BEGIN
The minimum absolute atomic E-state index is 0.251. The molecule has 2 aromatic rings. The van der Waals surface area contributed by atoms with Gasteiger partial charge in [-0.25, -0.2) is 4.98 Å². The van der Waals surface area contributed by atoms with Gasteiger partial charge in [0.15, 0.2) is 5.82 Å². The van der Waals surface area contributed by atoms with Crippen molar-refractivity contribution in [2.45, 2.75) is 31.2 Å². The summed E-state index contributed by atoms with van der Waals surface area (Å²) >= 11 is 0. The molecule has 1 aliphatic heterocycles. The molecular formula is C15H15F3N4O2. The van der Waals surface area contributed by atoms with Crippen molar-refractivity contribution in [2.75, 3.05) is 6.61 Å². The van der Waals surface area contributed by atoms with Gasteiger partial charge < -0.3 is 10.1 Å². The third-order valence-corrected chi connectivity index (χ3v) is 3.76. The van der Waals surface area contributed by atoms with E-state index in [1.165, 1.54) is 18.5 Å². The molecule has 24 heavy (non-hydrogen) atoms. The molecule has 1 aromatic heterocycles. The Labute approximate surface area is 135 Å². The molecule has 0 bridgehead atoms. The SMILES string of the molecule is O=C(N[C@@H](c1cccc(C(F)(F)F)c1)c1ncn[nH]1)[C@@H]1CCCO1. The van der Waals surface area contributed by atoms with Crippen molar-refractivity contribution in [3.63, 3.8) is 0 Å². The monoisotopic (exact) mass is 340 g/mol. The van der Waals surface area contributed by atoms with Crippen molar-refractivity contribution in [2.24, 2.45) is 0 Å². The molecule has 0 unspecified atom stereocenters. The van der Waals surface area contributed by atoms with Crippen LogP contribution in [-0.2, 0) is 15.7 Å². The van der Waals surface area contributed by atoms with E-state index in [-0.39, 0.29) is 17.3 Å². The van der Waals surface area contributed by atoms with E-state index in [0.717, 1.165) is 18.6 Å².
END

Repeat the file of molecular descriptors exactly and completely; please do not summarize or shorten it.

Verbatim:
The minimum absolute atomic E-state index is 0.251. The molecule has 2 aromatic rings. The van der Waals surface area contributed by atoms with Gasteiger partial charge in [-0.25, -0.2) is 4.98 Å². The van der Waals surface area contributed by atoms with Gasteiger partial charge in [0.15, 0.2) is 5.82 Å². The van der Waals surface area contributed by atoms with Crippen molar-refractivity contribution in [2.45, 2.75) is 31.2 Å². The summed E-state index contributed by atoms with van der Waals surface area (Å²) >= 11 is 0. The molecule has 1 aliphatic heterocycles. The molecular formula is C15H15F3N4O2. The van der Waals surface area contributed by atoms with Crippen molar-refractivity contribution in [2.75, 3.05) is 6.61 Å². The van der Waals surface area contributed by atoms with Gasteiger partial charge < -0.3 is 10.1 Å². The third-order valence-corrected chi connectivity index (χ3v) is 3.76. The van der Waals surface area contributed by atoms with E-state index in [1.165, 1.54) is 18.5 Å². The molecule has 24 heavy (non-hydrogen) atoms. The molecule has 1 aromatic heterocycles. The Labute approximate surface area is 135 Å². The molecule has 0 bridgehead atoms. The SMILES string of the molecule is O=C(N[C@@H](c1cccc(C(F)(F)F)c1)c1ncn[nH]1)[C@@H]1CCCO1. The van der Waals surface area contributed by atoms with Crippen molar-refractivity contribution in [3.63, 3.8) is 0 Å². The monoisotopic (exact) mass is 340 g/mol. The van der Waals surface area contributed by atoms with Crippen molar-refractivity contribution in [2.24, 2.45) is 0 Å². The molecule has 0 unspecified atom stereocenters. The van der Waals surface area contributed by atoms with Crippen LogP contribution in [-0.2, 0) is 15.7 Å². The van der Waals surface area contributed by atoms with E-state index in [-0.39, 0.29) is 17.3 Å². The van der Waals surface area contributed by atoms with E-state index in [0.717, 1.165) is 18.6 Å².